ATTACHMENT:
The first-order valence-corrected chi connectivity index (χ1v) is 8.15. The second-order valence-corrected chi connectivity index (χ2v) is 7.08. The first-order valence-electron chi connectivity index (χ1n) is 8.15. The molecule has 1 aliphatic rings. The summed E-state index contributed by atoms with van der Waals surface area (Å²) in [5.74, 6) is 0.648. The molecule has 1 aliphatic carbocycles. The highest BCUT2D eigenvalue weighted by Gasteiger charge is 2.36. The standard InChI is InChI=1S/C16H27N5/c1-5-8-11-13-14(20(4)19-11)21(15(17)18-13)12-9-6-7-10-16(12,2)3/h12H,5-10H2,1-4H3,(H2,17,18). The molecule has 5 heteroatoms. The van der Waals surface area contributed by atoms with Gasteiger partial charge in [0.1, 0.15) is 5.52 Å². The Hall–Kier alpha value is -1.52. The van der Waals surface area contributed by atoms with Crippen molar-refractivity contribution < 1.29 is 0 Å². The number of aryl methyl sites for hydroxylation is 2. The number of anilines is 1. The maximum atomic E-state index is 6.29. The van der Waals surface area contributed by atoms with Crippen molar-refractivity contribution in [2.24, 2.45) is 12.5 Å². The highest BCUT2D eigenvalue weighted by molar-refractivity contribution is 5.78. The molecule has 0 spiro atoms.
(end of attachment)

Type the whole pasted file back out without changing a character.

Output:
The first-order valence-corrected chi connectivity index (χ1v) is 8.15. The second-order valence-corrected chi connectivity index (χ2v) is 7.08. The first-order valence-electron chi connectivity index (χ1n) is 8.15. The molecule has 1 aliphatic rings. The summed E-state index contributed by atoms with van der Waals surface area (Å²) in [5.74, 6) is 0.648. The molecule has 1 aliphatic carbocycles. The highest BCUT2D eigenvalue weighted by Gasteiger charge is 2.36. The standard InChI is InChI=1S/C16H27N5/c1-5-8-11-13-14(20(4)19-11)21(15(17)18-13)12-9-6-7-10-16(12,2)3/h12H,5-10H2,1-4H3,(H2,17,18). The molecule has 5 heteroatoms. The van der Waals surface area contributed by atoms with Gasteiger partial charge in [0.1, 0.15) is 5.52 Å². The Hall–Kier alpha value is -1.52. The van der Waals surface area contributed by atoms with Crippen molar-refractivity contribution < 1.29 is 0 Å². The number of aryl methyl sites for hydroxylation is 2. The number of anilines is 1. The maximum atomic E-state index is 6.29. The van der Waals surface area contributed by atoms with Crippen molar-refractivity contribution in [2.24, 2.45) is 12.5 Å². The highest BCUT2D eigenvalue weighted by molar-refractivity contribution is 5.78. The molecule has 0 spiro atoms.